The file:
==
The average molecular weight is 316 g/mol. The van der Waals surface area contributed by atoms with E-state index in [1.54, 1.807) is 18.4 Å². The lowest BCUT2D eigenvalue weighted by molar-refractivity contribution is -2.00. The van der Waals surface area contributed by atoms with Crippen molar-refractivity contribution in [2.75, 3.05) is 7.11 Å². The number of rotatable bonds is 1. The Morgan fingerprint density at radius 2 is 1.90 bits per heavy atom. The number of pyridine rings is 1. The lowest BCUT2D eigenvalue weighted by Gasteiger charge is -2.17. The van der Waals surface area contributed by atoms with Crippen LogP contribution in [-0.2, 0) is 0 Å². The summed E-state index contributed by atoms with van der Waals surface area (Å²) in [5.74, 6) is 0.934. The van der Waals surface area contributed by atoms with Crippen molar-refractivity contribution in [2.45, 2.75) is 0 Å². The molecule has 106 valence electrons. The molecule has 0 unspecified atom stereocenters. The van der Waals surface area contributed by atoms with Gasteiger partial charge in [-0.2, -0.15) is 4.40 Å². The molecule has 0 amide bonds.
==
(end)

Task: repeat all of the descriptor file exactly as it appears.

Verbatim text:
The average molecular weight is 316 g/mol. The van der Waals surface area contributed by atoms with E-state index in [1.54, 1.807) is 18.4 Å². The lowest BCUT2D eigenvalue weighted by molar-refractivity contribution is -2.00. The van der Waals surface area contributed by atoms with Crippen molar-refractivity contribution in [2.75, 3.05) is 7.11 Å². The number of rotatable bonds is 1. The Morgan fingerprint density at radius 2 is 1.90 bits per heavy atom. The number of pyridine rings is 1. The lowest BCUT2D eigenvalue weighted by Gasteiger charge is -2.17. The van der Waals surface area contributed by atoms with Crippen LogP contribution in [-0.2, 0) is 0 Å². The summed E-state index contributed by atoms with van der Waals surface area (Å²) in [5.74, 6) is 0.934. The van der Waals surface area contributed by atoms with Crippen molar-refractivity contribution in [2.45, 2.75) is 0 Å². The molecule has 106 valence electrons. The molecule has 0 unspecified atom stereocenters. The van der Waals surface area contributed by atoms with Gasteiger partial charge in [-0.2, -0.15) is 4.40 Å². The molecule has 0 amide bonds.